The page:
Saturday, March 12, 2016

United States (again)

"Studies of populations chronically exposed to low-level radiation, such as those residing in regions of elevated natural radiation, have not shown consistent or conclusive evidence of an associated increase in the risk of cancer." [This statement conflicts with the conclusions of the report.] [From the Executive Summary, Carcinogenic Effects. Biological Effects of Ionizing Radiation Committee (BEIR) of the National Academy of Science, Report V, 1990, p. 5.

In a study of 900,000 U.S. residents with various levels of radium in water supplies, the BEIR was confounded by finding more bone cancer in Chicago - with only 1 mBq/l - than in the areas where the level exceeded 110 mBq/l. [From BEIR IV, Health Risks of Radon and Other Deposited Alpha Emitters, National Academy Press, Washington, D.C., 1988.]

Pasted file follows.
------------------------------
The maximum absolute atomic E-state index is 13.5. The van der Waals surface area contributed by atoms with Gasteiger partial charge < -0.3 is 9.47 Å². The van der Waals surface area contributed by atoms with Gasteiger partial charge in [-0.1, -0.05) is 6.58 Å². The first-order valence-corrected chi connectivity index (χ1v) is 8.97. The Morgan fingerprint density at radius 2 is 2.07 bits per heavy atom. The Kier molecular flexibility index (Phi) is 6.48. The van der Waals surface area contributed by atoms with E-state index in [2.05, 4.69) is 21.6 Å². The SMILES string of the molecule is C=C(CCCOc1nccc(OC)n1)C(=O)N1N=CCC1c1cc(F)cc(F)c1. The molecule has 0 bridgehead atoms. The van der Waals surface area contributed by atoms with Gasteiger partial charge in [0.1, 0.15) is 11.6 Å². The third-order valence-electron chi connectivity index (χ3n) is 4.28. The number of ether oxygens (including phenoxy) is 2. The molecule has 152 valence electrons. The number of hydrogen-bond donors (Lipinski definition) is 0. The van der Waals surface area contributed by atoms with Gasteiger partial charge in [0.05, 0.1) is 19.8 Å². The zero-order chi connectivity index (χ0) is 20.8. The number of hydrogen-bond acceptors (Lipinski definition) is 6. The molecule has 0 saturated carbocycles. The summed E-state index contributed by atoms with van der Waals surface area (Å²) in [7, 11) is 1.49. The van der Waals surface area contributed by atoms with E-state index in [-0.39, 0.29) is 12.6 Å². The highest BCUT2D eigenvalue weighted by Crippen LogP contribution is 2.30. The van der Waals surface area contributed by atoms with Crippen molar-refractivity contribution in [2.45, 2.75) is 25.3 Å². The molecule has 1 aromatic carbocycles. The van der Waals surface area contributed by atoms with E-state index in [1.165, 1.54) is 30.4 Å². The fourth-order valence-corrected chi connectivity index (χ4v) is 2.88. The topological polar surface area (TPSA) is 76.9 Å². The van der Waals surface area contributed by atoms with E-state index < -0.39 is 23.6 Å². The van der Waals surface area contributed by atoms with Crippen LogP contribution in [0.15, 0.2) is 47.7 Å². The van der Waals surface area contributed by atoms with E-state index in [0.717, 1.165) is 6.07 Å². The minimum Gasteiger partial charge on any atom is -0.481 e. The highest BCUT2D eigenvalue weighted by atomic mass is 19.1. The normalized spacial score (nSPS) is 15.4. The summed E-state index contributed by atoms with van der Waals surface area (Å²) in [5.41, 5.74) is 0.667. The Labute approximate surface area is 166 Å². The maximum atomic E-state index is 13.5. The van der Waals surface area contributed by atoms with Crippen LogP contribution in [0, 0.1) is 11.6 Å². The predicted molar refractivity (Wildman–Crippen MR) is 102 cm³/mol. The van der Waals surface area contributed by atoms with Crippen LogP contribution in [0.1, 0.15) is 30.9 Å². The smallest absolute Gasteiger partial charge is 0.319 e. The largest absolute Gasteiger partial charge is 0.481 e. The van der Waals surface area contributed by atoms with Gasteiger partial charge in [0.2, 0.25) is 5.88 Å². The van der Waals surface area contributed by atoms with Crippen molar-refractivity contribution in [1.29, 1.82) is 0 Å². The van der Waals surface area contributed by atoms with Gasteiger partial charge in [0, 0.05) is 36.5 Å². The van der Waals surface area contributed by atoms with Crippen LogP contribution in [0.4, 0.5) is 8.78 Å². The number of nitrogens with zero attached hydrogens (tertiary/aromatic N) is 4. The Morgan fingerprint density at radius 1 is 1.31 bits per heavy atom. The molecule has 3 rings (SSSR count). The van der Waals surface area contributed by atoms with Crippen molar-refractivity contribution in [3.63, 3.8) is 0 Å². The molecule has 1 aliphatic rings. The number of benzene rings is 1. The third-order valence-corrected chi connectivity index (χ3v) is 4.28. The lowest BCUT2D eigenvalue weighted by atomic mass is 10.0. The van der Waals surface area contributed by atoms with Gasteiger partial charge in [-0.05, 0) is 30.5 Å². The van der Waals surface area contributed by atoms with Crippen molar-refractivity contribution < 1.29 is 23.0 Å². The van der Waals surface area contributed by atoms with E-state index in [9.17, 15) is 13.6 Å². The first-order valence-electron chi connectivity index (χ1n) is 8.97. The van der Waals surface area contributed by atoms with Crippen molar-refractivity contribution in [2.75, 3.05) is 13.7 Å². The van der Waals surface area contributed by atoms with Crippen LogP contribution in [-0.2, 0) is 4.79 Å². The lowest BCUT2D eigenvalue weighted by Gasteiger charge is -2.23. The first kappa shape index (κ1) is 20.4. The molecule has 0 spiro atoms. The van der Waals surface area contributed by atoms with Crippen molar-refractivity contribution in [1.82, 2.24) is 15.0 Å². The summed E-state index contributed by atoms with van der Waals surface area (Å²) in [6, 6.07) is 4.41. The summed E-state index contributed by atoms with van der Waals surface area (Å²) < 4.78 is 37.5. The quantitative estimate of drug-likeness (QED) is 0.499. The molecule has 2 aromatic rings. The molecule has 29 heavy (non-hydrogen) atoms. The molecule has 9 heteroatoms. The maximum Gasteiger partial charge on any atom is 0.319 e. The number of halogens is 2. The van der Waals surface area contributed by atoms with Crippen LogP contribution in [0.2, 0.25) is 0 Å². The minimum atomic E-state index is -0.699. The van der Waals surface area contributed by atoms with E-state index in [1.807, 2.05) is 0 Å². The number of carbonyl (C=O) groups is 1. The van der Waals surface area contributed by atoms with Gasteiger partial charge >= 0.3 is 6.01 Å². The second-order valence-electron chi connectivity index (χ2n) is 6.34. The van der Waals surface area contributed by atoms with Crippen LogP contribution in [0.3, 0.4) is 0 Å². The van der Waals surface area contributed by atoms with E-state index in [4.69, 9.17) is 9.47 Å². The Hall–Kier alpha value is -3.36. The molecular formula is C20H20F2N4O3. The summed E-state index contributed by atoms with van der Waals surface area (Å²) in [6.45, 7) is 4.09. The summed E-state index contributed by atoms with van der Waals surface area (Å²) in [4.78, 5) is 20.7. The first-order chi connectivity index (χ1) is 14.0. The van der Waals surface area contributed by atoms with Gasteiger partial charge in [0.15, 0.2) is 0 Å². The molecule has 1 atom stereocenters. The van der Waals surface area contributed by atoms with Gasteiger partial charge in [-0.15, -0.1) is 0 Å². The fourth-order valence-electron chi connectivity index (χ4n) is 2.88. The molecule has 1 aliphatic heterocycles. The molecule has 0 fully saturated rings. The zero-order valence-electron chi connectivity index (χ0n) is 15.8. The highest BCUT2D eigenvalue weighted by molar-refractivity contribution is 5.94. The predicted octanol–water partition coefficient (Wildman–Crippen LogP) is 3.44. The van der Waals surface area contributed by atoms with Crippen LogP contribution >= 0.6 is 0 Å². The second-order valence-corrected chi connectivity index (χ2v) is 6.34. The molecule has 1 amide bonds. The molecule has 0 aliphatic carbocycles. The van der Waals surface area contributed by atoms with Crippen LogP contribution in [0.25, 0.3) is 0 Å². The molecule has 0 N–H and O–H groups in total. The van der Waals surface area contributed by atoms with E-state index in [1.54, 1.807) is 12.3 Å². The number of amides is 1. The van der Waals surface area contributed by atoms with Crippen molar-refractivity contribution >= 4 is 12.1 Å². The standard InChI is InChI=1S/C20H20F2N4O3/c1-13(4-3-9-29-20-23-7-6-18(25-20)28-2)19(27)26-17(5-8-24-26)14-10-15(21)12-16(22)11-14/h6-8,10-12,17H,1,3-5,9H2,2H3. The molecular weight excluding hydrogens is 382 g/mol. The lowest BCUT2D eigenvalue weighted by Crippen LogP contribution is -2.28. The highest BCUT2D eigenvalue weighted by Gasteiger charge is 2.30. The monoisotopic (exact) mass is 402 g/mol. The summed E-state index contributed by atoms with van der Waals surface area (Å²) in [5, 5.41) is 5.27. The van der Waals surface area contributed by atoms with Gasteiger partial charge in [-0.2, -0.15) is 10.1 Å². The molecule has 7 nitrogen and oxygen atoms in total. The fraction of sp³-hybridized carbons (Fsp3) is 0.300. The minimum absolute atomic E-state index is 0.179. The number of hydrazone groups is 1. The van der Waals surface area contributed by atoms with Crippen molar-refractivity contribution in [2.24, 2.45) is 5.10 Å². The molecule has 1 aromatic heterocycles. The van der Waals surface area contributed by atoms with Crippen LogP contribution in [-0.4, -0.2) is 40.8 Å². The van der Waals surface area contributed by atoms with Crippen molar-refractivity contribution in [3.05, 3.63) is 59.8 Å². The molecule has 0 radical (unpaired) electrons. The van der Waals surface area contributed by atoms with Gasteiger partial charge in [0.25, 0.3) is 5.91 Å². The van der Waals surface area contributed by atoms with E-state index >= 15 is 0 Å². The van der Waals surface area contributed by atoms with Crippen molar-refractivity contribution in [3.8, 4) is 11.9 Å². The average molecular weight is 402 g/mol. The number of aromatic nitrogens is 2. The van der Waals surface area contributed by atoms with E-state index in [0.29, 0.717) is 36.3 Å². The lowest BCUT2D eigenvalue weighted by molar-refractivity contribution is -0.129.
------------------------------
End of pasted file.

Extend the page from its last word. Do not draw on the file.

A multivariant examination of forty-three urban populations of the United States showed a statistically significant negative correlation [more radiation, less cancer] between total cancer mortality and background levels of ionizing radiation. [Hickey, R.J., et al. Low level ionizing radiation and human mortality; multi-regional epidemiological studies. Health Physics, 40, 625, 1981.]